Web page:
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BSF to be pulled out from Kashmir
Ajay Kaul in New Delhi |
October 15, 2003 09:49 IST
The Border Security Force will be phased out from counter-terrorism operations in Jammu and Kashmir from next month.
The Central Reserve Police Force will replace them. The BSF was inducted into the campaign 14 years ago.
No specific dates have yet been finalised for the transition, high-level official sources told PTI on Wednesday.
The BSF will pull out eight of its 52 battalions from Srinagar in the initial stage to be replaced by the same number of CRPF battalions.
Prior to the pull out, the BSF will work with the CRPF battalions to be inducted for about a month to ensure a smooth changeover, sources said.
The eight battalions of CRPF earmarked for replacing BSF have been given special 45-day training by army, sources said.
After their induction, more CRPF battalions will be readied for replacing the BSF in a phased manner, they added.
Confirming the move, BSF Director General Ajai Raj Sharma said the force was awaiting government's orders regarding dates for pullout.
The transition is being carried out on the recommendations of the Group of Ministers (GoM) set up after Kargil intrusions to suggest measures to strengthen the country's security system.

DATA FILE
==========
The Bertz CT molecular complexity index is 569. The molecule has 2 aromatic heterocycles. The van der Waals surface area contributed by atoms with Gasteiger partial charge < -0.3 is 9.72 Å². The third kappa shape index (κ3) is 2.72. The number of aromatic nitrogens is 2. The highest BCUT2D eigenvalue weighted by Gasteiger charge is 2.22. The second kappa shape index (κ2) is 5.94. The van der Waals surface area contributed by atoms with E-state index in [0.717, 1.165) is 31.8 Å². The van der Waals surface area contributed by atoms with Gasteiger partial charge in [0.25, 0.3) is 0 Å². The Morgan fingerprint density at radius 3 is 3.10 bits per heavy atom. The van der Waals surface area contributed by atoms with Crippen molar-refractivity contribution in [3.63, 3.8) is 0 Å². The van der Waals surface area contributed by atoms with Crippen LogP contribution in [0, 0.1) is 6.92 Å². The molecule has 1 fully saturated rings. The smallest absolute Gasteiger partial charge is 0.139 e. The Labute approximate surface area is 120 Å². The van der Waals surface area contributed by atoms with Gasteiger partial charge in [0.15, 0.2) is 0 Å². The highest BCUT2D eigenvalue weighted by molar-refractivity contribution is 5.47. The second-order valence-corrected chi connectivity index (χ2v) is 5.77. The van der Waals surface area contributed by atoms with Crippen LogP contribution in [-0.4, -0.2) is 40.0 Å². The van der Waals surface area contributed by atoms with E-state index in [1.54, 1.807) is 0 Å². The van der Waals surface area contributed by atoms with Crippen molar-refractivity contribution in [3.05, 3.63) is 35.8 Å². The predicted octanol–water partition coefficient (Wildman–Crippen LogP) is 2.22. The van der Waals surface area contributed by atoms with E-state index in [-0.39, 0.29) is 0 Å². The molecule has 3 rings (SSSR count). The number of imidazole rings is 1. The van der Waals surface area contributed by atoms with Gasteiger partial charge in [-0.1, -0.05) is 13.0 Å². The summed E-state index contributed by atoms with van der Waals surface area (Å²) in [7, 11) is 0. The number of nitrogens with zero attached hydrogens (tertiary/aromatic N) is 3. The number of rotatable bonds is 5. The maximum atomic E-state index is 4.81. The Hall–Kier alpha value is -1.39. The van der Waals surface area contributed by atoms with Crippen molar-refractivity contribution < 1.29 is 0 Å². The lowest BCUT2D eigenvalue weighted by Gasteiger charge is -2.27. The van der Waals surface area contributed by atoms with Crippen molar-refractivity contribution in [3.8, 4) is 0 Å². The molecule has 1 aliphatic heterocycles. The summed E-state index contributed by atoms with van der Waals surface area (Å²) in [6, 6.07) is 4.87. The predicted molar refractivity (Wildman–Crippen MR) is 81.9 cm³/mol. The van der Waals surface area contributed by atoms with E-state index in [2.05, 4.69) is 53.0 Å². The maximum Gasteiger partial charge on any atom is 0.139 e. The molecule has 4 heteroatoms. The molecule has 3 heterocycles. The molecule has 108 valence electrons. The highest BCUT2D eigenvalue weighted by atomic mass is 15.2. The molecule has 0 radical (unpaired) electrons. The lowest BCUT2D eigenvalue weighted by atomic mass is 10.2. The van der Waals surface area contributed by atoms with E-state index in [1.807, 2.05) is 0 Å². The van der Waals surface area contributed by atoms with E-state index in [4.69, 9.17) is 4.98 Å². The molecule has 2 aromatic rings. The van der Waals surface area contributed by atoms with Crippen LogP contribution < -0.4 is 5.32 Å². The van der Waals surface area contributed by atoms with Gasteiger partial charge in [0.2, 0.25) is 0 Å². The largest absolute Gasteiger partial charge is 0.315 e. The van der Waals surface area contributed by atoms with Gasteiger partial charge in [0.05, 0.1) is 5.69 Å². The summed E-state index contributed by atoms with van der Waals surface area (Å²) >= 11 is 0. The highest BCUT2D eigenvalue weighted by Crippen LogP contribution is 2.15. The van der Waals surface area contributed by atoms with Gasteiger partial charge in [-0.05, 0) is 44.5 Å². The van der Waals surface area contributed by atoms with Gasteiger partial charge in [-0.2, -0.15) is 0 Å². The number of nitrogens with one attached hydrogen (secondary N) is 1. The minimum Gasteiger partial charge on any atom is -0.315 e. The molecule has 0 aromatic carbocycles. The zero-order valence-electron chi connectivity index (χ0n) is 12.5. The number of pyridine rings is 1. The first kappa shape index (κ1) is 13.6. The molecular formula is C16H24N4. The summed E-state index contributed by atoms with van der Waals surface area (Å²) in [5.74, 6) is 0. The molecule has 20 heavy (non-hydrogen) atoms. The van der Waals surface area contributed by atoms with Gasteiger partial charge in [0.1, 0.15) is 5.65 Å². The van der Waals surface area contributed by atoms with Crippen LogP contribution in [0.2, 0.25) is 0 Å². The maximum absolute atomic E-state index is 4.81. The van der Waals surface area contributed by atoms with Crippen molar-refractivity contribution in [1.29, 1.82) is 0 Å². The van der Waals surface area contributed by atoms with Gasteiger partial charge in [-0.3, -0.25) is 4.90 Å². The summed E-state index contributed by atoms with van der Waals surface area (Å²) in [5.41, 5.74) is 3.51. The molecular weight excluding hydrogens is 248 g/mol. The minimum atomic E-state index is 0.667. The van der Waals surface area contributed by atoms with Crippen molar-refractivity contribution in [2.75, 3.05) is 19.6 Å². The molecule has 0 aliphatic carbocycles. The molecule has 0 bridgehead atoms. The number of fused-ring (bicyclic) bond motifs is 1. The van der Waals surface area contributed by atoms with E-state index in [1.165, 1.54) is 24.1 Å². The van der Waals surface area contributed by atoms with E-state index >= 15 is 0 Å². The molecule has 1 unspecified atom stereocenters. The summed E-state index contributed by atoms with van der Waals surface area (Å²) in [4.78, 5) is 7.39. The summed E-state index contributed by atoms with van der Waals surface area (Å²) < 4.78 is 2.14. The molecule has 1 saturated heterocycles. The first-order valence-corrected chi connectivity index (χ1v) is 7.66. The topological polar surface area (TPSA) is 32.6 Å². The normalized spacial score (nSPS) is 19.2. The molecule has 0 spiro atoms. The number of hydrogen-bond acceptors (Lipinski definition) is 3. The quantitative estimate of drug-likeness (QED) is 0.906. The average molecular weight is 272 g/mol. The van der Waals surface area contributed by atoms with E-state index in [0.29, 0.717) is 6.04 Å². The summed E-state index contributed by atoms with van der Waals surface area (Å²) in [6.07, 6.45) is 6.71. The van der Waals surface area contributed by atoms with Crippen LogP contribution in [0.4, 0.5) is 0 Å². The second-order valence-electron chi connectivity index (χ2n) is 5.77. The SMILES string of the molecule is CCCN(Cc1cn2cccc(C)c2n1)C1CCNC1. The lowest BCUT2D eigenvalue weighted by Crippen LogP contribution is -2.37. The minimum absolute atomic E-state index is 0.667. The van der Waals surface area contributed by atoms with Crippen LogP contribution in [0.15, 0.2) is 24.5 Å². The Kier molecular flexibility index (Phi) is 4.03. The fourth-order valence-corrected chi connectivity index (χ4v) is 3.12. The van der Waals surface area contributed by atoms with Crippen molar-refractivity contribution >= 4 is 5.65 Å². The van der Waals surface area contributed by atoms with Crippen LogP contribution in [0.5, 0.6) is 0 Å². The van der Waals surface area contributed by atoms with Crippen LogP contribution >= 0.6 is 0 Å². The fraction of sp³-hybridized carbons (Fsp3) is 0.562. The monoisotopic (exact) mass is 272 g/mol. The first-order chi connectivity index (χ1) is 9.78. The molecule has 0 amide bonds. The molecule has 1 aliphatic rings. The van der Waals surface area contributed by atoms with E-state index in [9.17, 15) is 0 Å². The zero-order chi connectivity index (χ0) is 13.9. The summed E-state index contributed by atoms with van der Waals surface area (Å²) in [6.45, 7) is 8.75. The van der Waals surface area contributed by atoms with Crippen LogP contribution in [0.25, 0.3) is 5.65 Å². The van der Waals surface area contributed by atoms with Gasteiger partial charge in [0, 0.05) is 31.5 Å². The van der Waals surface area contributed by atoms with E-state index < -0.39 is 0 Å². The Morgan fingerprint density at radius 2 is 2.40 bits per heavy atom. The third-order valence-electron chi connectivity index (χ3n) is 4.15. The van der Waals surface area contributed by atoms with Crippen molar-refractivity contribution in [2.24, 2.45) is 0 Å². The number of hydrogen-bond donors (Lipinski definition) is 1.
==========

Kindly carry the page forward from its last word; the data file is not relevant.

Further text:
The GoM had suggested that each force be deployed for the duties it had been created for. In this context, it said that BSF was created for guarding borders and it be sent back to the frontiers.
Sharma said the pull out will help the BSF 'strengthen the country's eastern and western borders' as more personnel would be available for deployment.
He favoured limiting the force's role to guarding frontiers, stating that challenges of 'external threats' posed by Pakistan-backed terrorism should be met at the border itself.
He said because of deployment of the BSF for internal security duties, its manpower availability for the borders was reduced considerably leaving gaps on the frontiers, which allowed infiltration.
"By deploying more personnel on the borders, infiltration of terrorists can be met more effectively," the BSF chief said.